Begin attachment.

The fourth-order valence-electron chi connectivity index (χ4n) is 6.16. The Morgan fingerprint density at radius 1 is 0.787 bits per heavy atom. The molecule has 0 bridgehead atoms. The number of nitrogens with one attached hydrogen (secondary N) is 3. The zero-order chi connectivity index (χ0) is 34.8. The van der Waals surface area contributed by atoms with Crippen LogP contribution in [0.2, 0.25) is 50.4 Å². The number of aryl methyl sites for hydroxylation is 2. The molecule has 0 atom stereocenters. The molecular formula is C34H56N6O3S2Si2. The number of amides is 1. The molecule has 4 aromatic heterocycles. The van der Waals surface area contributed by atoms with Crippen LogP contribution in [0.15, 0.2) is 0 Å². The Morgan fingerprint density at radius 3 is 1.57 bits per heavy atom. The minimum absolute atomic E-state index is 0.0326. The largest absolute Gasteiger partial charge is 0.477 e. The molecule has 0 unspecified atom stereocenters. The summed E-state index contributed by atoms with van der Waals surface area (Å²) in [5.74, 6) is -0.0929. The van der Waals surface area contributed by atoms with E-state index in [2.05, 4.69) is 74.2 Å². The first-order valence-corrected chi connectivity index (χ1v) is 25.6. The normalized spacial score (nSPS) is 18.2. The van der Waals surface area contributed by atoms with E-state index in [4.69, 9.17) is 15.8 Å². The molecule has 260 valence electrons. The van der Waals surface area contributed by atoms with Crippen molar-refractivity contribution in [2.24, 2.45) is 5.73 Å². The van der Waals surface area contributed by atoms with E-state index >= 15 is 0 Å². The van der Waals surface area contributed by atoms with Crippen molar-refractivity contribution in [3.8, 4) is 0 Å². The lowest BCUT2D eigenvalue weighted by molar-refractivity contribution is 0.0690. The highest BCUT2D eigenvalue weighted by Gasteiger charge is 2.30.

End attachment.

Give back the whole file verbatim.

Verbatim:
The fourth-order valence-electron chi connectivity index (χ4n) is 6.16. The Morgan fingerprint density at radius 1 is 0.787 bits per heavy atom. The molecule has 0 bridgehead atoms. The number of nitrogens with one attached hydrogen (secondary N) is 3. The zero-order chi connectivity index (χ0) is 34.8. The van der Waals surface area contributed by atoms with Crippen LogP contribution in [0.2, 0.25) is 50.4 Å². The number of aryl methyl sites for hydroxylation is 2. The molecule has 0 atom stereocenters. The molecular formula is C34H56N6O3S2Si2. The number of amides is 1. The molecule has 4 aromatic heterocycles. The van der Waals surface area contributed by atoms with Crippen LogP contribution in [0.15, 0.2) is 0 Å². The Morgan fingerprint density at radius 3 is 1.57 bits per heavy atom. The minimum absolute atomic E-state index is 0.0326. The largest absolute Gasteiger partial charge is 0.477 e. The molecule has 0 unspecified atom stereocenters. The summed E-state index contributed by atoms with van der Waals surface area (Å²) in [5.74, 6) is -0.0929. The van der Waals surface area contributed by atoms with E-state index in [2.05, 4.69) is 74.2 Å². The first-order valence-corrected chi connectivity index (χ1v) is 25.6. The normalized spacial score (nSPS) is 18.2. The van der Waals surface area contributed by atoms with E-state index in [4.69, 9.17) is 15.8 Å². The molecule has 260 valence electrons. The van der Waals surface area contributed by atoms with Crippen molar-refractivity contribution in [2.24, 2.45) is 5.73 Å². The van der Waals surface area contributed by atoms with E-state index >= 15 is 0 Å². The van der Waals surface area contributed by atoms with Crippen molar-refractivity contribution in [3.8, 4) is 0 Å². The lowest BCUT2D eigenvalue weighted by molar-refractivity contribution is 0.0690. The highest BCUT2D eigenvalue weighted by Gasteiger charge is 2.30.